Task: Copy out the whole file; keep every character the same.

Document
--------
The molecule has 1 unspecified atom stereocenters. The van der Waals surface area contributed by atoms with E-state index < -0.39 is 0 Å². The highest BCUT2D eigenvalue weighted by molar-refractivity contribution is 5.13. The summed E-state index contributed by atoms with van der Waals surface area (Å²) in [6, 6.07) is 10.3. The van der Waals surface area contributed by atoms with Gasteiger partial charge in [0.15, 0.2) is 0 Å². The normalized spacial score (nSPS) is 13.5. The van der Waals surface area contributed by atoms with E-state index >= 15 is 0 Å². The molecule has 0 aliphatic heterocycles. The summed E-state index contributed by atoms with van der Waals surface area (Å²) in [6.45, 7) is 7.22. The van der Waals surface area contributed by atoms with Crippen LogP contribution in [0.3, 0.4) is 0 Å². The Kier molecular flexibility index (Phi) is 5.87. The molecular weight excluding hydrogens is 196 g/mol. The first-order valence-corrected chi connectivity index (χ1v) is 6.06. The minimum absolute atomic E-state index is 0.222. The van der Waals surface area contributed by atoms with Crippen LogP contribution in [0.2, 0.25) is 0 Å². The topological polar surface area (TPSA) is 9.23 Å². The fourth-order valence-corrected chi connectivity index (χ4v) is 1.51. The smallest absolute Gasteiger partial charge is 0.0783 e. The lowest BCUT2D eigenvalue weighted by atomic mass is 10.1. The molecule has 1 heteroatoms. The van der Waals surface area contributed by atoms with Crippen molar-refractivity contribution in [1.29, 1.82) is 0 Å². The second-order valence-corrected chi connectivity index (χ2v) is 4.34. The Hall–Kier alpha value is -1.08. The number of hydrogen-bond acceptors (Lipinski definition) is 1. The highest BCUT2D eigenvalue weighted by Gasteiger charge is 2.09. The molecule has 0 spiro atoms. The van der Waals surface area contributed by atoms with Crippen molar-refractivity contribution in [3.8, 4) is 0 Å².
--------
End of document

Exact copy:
The molecule has 1 unspecified atom stereocenters. The van der Waals surface area contributed by atoms with E-state index < -0.39 is 0 Å². The highest BCUT2D eigenvalue weighted by molar-refractivity contribution is 5.13. The summed E-state index contributed by atoms with van der Waals surface area (Å²) in [6, 6.07) is 10.3. The van der Waals surface area contributed by atoms with Gasteiger partial charge in [0.15, 0.2) is 0 Å². The normalized spacial score (nSPS) is 13.5. The van der Waals surface area contributed by atoms with E-state index >= 15 is 0 Å². The molecule has 0 aliphatic heterocycles. The summed E-state index contributed by atoms with van der Waals surface area (Å²) in [6.45, 7) is 7.22. The van der Waals surface area contributed by atoms with Crippen LogP contribution in [0.3, 0.4) is 0 Å². The Kier molecular flexibility index (Phi) is 5.87. The molecular weight excluding hydrogens is 196 g/mol. The first-order valence-corrected chi connectivity index (χ1v) is 6.06. The minimum absolute atomic E-state index is 0.222. The van der Waals surface area contributed by atoms with Crippen LogP contribution in [0.2, 0.25) is 0 Å². The topological polar surface area (TPSA) is 9.23 Å². The fourth-order valence-corrected chi connectivity index (χ4v) is 1.51. The smallest absolute Gasteiger partial charge is 0.0783 e. The lowest BCUT2D eigenvalue weighted by atomic mass is 10.1. The molecule has 1 heteroatoms. The van der Waals surface area contributed by atoms with Crippen molar-refractivity contribution in [1.29, 1.82) is 0 Å². The second-order valence-corrected chi connectivity index (χ2v) is 4.34. The Hall–Kier alpha value is -1.08. The number of hydrogen-bond acceptors (Lipinski definition) is 1. The highest BCUT2D eigenvalue weighted by Gasteiger charge is 2.09. The molecule has 0 spiro atoms. The van der Waals surface area contributed by atoms with Crippen molar-refractivity contribution in [3.8, 4) is 0 Å².